I have been married for 4 years now and I had my daughter in November 2012, feels like it was only yesterday that I can remember the pain of giving birth. I would, under normal circumstances provide you all with a blow for blow account of the pain, but will spare you all the details; let’s just say that for all those who are planning to have children, you have so much to look forward to.
Having our daughter was the strangest experience of my life, I found out I was pregnant after being told that pregnancy would be something that would be difficult for us. So I did not get the chance or opportunity like most mums, to plan and prepare for pregnancy or even entertain the idea of having a child. It was something I didn’t allow myself to do. I think one of the first things I said when I found out was that “I haven’t saved any money”. This comment in itself can tell you that I am an avid organiser, I plan my life (and my hubby’s) to the finite detail and, well, let me tell you becoming a mummy changed all of that.
Fast forward to now, with a 24 month old princess whose tenacity and determination for life has meant me having to let go of my super planned ways and be a mum. Even as I type it, it reads strange, “be a mum”. I am not completely insane, let me explain, my background is a full time senior manager within an organisation, I run a publications business part time, outside of my day job and I lead a Christian ministry alongside my husband. With all this going on in life I had to step out of myself and re-define my priorities. I had an epiphany.
This “epiphany moment” happened after returning to work from maternity leave, within the first month of constant long hours at work and not seeing my baby I realised this is not the life and what I want for our family. I literally started to stripped back, I refused to work at home after 7pm, I stopped doing business related activities on the weekend, I started to get to work at 8am and ensure I left at 4pm. I basically had an overhaul of my life and I do not regret it one bit. I didn’t stop doing the things I loved, like working and managing my publication business, I simply re-arranged my time so that doing these things didn’t mean missing out on time with my daughter. I think for me the key word, is balance.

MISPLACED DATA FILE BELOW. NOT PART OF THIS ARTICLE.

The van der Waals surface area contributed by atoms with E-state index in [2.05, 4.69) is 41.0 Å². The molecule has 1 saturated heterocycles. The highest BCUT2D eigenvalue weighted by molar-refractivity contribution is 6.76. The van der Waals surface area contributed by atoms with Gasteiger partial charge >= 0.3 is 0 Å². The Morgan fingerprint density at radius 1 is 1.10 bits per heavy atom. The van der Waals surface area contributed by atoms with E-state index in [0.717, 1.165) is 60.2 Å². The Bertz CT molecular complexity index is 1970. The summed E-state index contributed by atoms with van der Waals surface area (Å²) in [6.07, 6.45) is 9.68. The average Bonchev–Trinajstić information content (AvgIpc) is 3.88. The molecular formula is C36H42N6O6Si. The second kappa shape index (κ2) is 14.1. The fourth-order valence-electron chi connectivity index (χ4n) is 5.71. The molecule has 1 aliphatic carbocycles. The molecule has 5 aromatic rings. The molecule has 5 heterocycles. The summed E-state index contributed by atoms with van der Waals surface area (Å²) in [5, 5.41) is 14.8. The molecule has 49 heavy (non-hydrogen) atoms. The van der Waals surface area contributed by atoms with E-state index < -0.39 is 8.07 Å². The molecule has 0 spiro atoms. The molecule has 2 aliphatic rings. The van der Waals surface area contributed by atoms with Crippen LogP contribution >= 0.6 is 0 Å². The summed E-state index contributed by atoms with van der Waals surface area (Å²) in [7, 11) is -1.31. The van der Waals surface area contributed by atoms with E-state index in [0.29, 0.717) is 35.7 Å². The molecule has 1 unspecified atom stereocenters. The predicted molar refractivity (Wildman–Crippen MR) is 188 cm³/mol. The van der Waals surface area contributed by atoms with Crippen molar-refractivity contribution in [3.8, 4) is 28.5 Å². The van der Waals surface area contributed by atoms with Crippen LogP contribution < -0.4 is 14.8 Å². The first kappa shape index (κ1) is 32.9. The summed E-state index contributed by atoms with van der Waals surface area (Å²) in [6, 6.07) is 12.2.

“Enjoy your time as a parent, don’t put anything in place of your family, and get rid of the extra stuff”
I am not going to pretend that it has always worked out perfectly mind you, especially as our daughter is super “helpful”. There was a day I went to work early and my husband was due to drop our daughter at nursery before he went to work. I got to work on time and entered a very urgent strategy meeting. Whilst in the meeting I noticed I had several missed calls from my husband and my mum, obviously I was panicked and thought it was a major emergency. What had actually happened is that my “little helper” had moved her daddy’s car keys and oyster card from his bag into my bag. This resulted in me having to leave the strategy meeting, and take a train all the way back to Essex to rescue them. I can laugh about it now, but at the time it was not funny in the slightest.
Motherhood is the best feeling in the world, and no, it is not a cliché. There are days my husband and I can feel down and our daughter is laughing and playing around. We just look at each other and remember that life should resemble that a lot more. We need to be more carefree and realise that even if times are hard just let go and enjoy and laugh in times of adversity.
My journey to motherhood has been a long one, I don’t have much advice to give but this is the only thing I will leave with you all.
Words by Bosé Onas
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